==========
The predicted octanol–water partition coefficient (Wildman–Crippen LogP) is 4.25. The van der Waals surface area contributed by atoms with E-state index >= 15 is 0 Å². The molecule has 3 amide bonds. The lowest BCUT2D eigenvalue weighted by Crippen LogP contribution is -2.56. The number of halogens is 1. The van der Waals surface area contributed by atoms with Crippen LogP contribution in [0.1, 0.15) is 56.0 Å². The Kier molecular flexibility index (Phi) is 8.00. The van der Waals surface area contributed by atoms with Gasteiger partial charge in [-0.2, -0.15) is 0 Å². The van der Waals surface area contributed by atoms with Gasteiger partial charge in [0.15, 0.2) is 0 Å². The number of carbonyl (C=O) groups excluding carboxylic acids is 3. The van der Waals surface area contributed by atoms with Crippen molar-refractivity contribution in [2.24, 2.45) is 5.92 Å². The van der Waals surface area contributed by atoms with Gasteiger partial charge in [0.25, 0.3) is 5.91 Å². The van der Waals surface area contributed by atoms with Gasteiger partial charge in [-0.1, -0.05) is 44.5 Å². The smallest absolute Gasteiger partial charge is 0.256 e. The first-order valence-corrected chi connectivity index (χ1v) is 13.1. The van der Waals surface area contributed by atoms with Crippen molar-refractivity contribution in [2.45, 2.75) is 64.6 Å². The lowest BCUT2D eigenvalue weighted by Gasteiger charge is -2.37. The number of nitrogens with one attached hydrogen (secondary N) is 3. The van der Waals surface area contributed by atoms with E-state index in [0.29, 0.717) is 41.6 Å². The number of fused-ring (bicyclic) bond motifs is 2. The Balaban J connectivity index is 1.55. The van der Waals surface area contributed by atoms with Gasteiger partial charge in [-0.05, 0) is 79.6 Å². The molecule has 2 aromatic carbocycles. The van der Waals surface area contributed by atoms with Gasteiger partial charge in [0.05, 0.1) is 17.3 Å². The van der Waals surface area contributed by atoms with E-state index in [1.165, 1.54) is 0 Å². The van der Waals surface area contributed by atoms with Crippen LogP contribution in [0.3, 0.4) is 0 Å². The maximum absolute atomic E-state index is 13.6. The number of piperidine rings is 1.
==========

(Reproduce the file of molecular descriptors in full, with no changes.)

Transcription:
The predicted octanol–water partition coefficient (Wildman–Crippen LogP) is 4.25. The van der Waals surface area contributed by atoms with E-state index >= 15 is 0 Å². The molecule has 3 amide bonds. The lowest BCUT2D eigenvalue weighted by Crippen LogP contribution is -2.56. The number of halogens is 1. The van der Waals surface area contributed by atoms with Crippen LogP contribution in [0.1, 0.15) is 56.0 Å². The Kier molecular flexibility index (Phi) is 8.00. The van der Waals surface area contributed by atoms with Gasteiger partial charge in [-0.2, -0.15) is 0 Å². The van der Waals surface area contributed by atoms with Gasteiger partial charge in [0.15, 0.2) is 0 Å². The number of carbonyl (C=O) groups excluding carboxylic acids is 3. The van der Waals surface area contributed by atoms with Crippen molar-refractivity contribution in [2.24, 2.45) is 5.92 Å². The van der Waals surface area contributed by atoms with Gasteiger partial charge in [0.25, 0.3) is 5.91 Å². The van der Waals surface area contributed by atoms with Gasteiger partial charge in [-0.1, -0.05) is 44.5 Å². The smallest absolute Gasteiger partial charge is 0.256 e. The first-order valence-corrected chi connectivity index (χ1v) is 13.1. The van der Waals surface area contributed by atoms with Crippen molar-refractivity contribution in [2.45, 2.75) is 64.6 Å². The lowest BCUT2D eigenvalue weighted by Gasteiger charge is -2.37. The number of nitrogens with one attached hydrogen (secondary N) is 3. The van der Waals surface area contributed by atoms with E-state index in [0.29, 0.717) is 41.6 Å². The number of fused-ring (bicyclic) bond motifs is 2. The Balaban J connectivity index is 1.55. The van der Waals surface area contributed by atoms with Gasteiger partial charge in [-0.05, 0) is 79.6 Å². The molecule has 2 aromatic carbocycles. The van der Waals surface area contributed by atoms with Gasteiger partial charge in [0.05, 0.1) is 17.3 Å². The van der Waals surface area contributed by atoms with E-state index in [1.165, 1.54) is 0 Å². The van der Waals surface area contributed by atoms with Crippen LogP contribution in [0.3, 0.4) is 0 Å². The maximum absolute atomic E-state index is 13.6. The number of piperidine rings is 1.